Do you think there is a difference in Europe in the way people are treated? Is Malta different from Germany?

‘I would say so: in medicine we all speak a common language. When it comes to elite sports, such as a top club in England, the medical budget is limitless. Here we are trying to get the best out of our resources.’

Are you proud of Europe?

‘It has always meant a lot. I always say the first European Union was based in Malta because we had the knights. If you go to Valetta, you find the Auberge d’Aragon, Auberge d’Auvergne, Auberge De Baviere et Angleterre, Auberge de Castille, Auberge d’Italie, and Auberge de Provence. It’s a very mixed culture and we have a very European outlook.’

So it was logical then that you become a member of the EU? It took a long time for you to join.

‘Unfortunately we were used as a political tennis ball. We have a two party-system: Nationalists and Labour. In the past, they were not in agreement and this was a matter of a heated national debate. Now both camps seem to have conformed, they accepted it.’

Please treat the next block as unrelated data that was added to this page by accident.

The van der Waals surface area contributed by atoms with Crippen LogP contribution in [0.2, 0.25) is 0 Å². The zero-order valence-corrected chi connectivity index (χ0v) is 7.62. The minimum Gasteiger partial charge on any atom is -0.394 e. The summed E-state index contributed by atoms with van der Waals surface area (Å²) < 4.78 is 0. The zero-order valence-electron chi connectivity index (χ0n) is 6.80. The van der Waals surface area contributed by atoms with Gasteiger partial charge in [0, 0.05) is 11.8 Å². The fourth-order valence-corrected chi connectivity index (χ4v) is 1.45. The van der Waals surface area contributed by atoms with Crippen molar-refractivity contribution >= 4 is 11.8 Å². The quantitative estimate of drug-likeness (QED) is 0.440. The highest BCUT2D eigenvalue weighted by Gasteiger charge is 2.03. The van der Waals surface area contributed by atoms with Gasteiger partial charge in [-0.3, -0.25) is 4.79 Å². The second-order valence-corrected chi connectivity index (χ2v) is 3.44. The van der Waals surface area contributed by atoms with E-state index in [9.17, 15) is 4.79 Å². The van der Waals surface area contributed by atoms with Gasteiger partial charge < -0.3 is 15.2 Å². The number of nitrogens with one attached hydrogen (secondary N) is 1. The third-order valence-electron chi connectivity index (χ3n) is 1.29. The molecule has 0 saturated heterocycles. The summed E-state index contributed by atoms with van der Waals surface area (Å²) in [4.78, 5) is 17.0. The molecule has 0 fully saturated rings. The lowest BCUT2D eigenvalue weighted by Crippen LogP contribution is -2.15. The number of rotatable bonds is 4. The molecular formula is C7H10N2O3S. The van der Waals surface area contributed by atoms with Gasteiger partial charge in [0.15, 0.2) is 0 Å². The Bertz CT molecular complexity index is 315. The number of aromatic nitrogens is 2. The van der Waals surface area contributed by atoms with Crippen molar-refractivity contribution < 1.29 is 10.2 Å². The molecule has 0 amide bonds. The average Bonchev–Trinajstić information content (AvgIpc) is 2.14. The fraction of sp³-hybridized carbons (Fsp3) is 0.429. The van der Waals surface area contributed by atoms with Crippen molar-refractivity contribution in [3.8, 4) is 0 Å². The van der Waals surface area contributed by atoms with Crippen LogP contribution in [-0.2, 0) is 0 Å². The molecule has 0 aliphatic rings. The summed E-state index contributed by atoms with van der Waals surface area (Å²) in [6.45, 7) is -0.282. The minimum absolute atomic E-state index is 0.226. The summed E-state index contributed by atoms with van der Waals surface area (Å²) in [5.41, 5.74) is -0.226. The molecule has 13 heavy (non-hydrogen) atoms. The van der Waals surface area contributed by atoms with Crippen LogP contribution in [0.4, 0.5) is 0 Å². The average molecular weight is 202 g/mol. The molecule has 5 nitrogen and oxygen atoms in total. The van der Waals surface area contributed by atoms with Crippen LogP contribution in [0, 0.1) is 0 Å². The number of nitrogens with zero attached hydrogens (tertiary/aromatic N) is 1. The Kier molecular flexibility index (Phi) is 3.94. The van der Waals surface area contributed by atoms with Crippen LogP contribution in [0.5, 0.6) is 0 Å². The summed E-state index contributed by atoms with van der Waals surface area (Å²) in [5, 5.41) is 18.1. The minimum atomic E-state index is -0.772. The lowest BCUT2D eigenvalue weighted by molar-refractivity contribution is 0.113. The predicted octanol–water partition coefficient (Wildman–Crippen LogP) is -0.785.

Malta used to be a ‘receiving’ country but that is about to change: Malta is about to become a donor. Does that mean you are getting richer?

‘Malta has always been very entrepreneurial and creative when it comes to trying new things and change. From a totally colonial-based economy, where we always relied on income rights from naval bases, we suddenly had to change to a free economy and the market economy. We had to create our own wealth and our own industry.’

‘Gaming is very big here. It employs over 6,000 now (out of a working population of 200,000). You can’t always rely on dockyards; they used to employ large numbers but these have decreased drastically. Also in financial services an IT. I would say it is a result of our policies on taxation and company law. Education is a big thing here.’

Did you vote in the EU elections?